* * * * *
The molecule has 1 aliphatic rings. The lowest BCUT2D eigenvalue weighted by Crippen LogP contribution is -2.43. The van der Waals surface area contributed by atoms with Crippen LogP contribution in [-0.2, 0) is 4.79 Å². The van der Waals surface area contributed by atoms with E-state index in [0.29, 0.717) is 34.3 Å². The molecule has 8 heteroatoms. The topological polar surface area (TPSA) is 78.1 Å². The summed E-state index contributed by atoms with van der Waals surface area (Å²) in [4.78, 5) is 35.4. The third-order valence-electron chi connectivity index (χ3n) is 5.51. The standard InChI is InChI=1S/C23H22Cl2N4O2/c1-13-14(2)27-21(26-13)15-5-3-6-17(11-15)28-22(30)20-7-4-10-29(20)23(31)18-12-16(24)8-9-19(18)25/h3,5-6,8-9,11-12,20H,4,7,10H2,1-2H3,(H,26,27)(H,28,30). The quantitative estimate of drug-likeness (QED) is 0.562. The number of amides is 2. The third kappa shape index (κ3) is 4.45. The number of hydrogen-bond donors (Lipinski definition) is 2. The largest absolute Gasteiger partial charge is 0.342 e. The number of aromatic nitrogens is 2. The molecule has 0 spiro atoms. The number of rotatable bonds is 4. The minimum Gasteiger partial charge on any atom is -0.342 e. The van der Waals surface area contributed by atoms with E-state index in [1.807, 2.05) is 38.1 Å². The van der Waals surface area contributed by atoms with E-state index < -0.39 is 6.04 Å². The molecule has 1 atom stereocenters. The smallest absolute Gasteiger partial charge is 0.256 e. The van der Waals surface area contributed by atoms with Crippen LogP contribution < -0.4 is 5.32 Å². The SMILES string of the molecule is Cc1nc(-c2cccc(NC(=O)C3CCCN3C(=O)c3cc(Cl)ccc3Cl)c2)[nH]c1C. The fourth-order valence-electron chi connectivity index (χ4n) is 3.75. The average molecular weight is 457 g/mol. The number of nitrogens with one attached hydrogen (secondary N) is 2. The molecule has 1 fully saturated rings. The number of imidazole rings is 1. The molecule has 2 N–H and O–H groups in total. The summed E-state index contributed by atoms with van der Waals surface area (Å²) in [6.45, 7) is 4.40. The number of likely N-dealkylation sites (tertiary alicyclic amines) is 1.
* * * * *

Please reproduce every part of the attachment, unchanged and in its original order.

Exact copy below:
The molecule has 1 aliphatic rings. The lowest BCUT2D eigenvalue weighted by Crippen LogP contribution is -2.43. The van der Waals surface area contributed by atoms with Crippen LogP contribution in [-0.2, 0) is 4.79 Å². The van der Waals surface area contributed by atoms with E-state index in [0.29, 0.717) is 34.3 Å². The molecule has 8 heteroatoms. The topological polar surface area (TPSA) is 78.1 Å². The summed E-state index contributed by atoms with van der Waals surface area (Å²) in [4.78, 5) is 35.4. The third-order valence-electron chi connectivity index (χ3n) is 5.51. The standard InChI is InChI=1S/C23H22Cl2N4O2/c1-13-14(2)27-21(26-13)15-5-3-6-17(11-15)28-22(30)20-7-4-10-29(20)23(31)18-12-16(24)8-9-19(18)25/h3,5-6,8-9,11-12,20H,4,7,10H2,1-2H3,(H,26,27)(H,28,30). The quantitative estimate of drug-likeness (QED) is 0.562. The number of amides is 2. The third kappa shape index (κ3) is 4.45. The number of hydrogen-bond donors (Lipinski definition) is 2. The largest absolute Gasteiger partial charge is 0.342 e. The number of aromatic nitrogens is 2. The molecule has 0 spiro atoms. The number of rotatable bonds is 4. The minimum Gasteiger partial charge on any atom is -0.342 e. The van der Waals surface area contributed by atoms with E-state index in [1.807, 2.05) is 38.1 Å². The van der Waals surface area contributed by atoms with E-state index < -0.39 is 6.04 Å². The molecule has 1 atom stereocenters. The smallest absolute Gasteiger partial charge is 0.256 e. The van der Waals surface area contributed by atoms with Crippen LogP contribution < -0.4 is 5.32 Å². The SMILES string of the molecule is Cc1nc(-c2cccc(NC(=O)C3CCCN3C(=O)c3cc(Cl)ccc3Cl)c2)[nH]c1C. The fourth-order valence-electron chi connectivity index (χ4n) is 3.75. The average molecular weight is 457 g/mol. The number of nitrogens with one attached hydrogen (secondary N) is 2. The molecule has 1 fully saturated rings. The number of imidazole rings is 1. The molecule has 2 N–H and O–H groups in total. The summed E-state index contributed by atoms with van der Waals surface area (Å²) in [6.45, 7) is 4.40. The number of likely N-dealkylation sites (tertiary alicyclic amines) is 1.